Assuming Watt is not available, or at least no unless it’s an absolute emergency, the Bolts have one center (Robinson), one guard (Chad Rinehart), and five tackles (King Dunlap, D.J. Fluker, Willie Smith, Jeremiah Sirles and Kenny Wiggins) healthy.
Sirles, an undrafted rookie out of Nebraska, replaced Troutman at right guard at Levi’s Stadium and played well, so he probably has the inside track on a start against the Chiefs. But, he’s never snapped in a game. Neither have the starting tackles. If Smith or Wiggins have, it was a looooooooong time ago. So, if Robinson should get hurt, the Chargers would have a real pickle on their hands.
“We have a plan in place,” said head coach Mike McCoy. Well, actually, I don’t know if he said that or not. I’m just assuming that’s what he would have said because the other 58 times I, or anyone else, has asked him that question about contingencies, that’s the answer he’s given.
Alright, now that we have that all straightened out, let’s get to our three players to watch:
Melvin Ingram, OLB
In the first half of last week’s game, 49ers running back Frank Gore cut through the San Diego defense with ease. On his 52-yard touchdown run, Gore blasted through Ingram and cornerback Brandon Flowers (who made harder contact with each other than the ball carrier). But, there is no denying that Ingram has had a giant impact on the Chargers defense since returning from his hip injury. Even if Charles can’t play, the Chiefs have another dangerous runner in Knile Davis. Wide receiver Dwayne Bowe is also questionable (a word I’ve written FAR too much in this story) so Daniel will likely be relying on his tight ends and running game. Ingram’s ability to hit the QB and tackle runners before they get a head of steam will be crucial for the Chargers to avoid another deep deficit.
Antonio Gates, TE
I know, I know. DUH. The guy’s a Hall of Famer, Derek, why are you doing something so obvious? Back off me, there is a reason. Gates is 53 yards short of 10,000 for his career, which would make him just the fourth tight end in NFL history to reach that milestone. He’s also one touchdown shy of 100 for his career. The only other tight end to even catch 100 TD passes is Tony Gonzalez, who played the bulk of his Canton-bound career in Kansas City. Watching Gates reach both those landmark numbers at Arrowhead Stadium would be a fantastic bit of symmetry, and don’t think Philip Rivers, football historian that he is, is not fully aware of that. Philip will give his long-time friend plenty of chances to make plays.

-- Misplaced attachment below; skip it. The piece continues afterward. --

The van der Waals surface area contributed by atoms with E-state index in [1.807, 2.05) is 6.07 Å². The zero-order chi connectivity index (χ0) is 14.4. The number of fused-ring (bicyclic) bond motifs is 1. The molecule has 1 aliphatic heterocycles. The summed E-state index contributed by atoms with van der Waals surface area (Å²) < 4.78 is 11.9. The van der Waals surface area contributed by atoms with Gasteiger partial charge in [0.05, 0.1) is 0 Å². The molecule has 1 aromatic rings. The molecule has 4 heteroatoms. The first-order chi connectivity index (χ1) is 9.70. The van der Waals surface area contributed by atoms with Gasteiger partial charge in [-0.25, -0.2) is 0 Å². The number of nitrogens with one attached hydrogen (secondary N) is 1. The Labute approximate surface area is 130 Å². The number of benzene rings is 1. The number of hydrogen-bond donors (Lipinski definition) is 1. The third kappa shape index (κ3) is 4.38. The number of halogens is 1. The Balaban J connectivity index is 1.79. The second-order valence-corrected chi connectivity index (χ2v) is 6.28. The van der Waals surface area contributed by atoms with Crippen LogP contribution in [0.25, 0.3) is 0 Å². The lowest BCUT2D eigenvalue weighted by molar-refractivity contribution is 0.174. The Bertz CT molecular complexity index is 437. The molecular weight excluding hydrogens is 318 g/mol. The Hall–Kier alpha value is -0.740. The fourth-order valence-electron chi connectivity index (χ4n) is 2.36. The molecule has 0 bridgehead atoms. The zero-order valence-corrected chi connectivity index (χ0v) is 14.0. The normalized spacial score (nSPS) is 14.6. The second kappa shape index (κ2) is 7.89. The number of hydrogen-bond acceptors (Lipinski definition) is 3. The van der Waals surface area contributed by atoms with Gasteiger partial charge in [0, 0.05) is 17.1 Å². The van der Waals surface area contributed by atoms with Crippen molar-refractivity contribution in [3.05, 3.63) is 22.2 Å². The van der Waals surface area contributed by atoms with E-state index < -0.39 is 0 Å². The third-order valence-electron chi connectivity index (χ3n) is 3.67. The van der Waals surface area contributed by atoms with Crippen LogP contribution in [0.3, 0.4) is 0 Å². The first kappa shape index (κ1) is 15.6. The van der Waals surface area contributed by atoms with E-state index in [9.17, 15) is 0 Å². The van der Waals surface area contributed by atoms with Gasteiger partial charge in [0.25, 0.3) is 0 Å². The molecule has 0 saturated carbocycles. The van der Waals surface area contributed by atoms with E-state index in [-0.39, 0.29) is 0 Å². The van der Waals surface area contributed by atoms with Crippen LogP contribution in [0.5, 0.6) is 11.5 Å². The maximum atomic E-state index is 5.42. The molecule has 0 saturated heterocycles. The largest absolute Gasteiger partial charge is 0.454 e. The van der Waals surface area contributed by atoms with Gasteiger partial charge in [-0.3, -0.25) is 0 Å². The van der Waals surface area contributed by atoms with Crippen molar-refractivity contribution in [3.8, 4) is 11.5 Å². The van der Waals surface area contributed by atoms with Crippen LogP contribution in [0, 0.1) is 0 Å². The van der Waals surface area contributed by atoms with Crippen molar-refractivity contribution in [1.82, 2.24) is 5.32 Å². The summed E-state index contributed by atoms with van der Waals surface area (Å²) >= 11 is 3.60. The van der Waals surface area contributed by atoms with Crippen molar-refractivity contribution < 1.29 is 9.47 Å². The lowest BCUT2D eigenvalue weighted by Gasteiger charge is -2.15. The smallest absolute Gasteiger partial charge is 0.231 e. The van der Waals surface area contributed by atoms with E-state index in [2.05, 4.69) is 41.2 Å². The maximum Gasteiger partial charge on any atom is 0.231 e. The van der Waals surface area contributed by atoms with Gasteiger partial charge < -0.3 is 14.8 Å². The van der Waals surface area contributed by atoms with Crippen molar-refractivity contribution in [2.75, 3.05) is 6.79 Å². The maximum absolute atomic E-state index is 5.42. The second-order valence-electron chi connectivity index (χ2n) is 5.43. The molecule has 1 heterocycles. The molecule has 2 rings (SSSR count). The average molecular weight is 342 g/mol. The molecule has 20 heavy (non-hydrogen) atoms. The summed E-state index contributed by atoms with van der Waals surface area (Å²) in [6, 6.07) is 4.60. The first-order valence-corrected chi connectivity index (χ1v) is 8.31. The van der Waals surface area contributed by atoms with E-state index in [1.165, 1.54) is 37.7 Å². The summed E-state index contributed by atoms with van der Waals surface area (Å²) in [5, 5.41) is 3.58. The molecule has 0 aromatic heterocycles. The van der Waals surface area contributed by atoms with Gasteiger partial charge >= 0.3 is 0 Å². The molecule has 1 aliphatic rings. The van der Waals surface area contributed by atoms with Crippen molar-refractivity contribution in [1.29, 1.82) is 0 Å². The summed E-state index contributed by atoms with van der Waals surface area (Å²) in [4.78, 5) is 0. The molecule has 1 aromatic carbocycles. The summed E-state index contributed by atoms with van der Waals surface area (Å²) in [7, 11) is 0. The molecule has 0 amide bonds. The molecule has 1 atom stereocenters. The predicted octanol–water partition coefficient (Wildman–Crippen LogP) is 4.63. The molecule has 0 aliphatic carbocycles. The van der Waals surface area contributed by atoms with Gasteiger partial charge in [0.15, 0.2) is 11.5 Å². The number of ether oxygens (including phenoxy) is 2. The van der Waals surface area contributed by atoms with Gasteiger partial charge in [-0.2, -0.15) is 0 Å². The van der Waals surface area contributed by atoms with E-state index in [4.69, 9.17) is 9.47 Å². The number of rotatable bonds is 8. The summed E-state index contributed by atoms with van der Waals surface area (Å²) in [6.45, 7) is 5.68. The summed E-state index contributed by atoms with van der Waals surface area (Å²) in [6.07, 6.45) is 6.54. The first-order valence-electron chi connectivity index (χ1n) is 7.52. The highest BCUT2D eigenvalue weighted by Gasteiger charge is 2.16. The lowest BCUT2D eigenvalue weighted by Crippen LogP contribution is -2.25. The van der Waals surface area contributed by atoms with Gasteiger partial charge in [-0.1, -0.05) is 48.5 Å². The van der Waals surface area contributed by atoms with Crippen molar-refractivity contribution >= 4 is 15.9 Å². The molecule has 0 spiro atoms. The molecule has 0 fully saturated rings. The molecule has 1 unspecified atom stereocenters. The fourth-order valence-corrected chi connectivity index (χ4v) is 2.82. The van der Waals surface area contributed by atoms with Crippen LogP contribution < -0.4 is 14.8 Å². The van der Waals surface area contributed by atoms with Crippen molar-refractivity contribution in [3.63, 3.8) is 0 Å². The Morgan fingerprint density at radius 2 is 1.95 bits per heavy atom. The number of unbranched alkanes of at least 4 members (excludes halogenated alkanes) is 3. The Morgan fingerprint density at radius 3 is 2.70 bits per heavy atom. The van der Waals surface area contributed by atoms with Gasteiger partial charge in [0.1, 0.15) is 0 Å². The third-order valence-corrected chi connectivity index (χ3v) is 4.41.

Andrew Gachkar, LB
This is more for special teams. The Chiefs have one of the most dangerous punt and kick returners in the game in rookie DeAnthony Thomas. This kid is shifty enough to elude tacklers and if he gets in the open field, you might as well try to track down Usain Bolt. Gachkar is one of three Chargers (along with Darrell Stuckey and Ajirotutu) that rank in the top-15 in the NFL in special teams tackles. He’s played extremely well of late on coverage teams. The Chargers will need him to keep that up to contain Thomas, who can flip a field (or the scoreboard) any time he touches the ball.
The Chargers have fallen behind by double-digits in four of their last five games. They’ve rallied to win three of them. That would not be a wise move against the Chiefs. Tamba Hali and Justin Houston make up arguably the most effective pass-rush combination in the NFL (that’s because I’m only counting J.J. Watt as one guy). With them on the field against a Chargers line held together by enough Bondo and duct tape to keep the Titanic afloat, the last thing San Diego wants to do is put themselves in a position where they have to throw every down.
Fortunately, I don’t think that will be the case. They might start slowly on offense again, but the improved tackling from the second half against the 49ers will continue early against the Chiefs. Eventually, Rivers and that offense will loosen up and score a few points. Eric Weddle will pick off Chase Daniel and the Kansas City offense that went without a touchdown against the Steelers will continue to sputter.
Final Score: Chargers 26, Chiefs 16
See you in the post-season.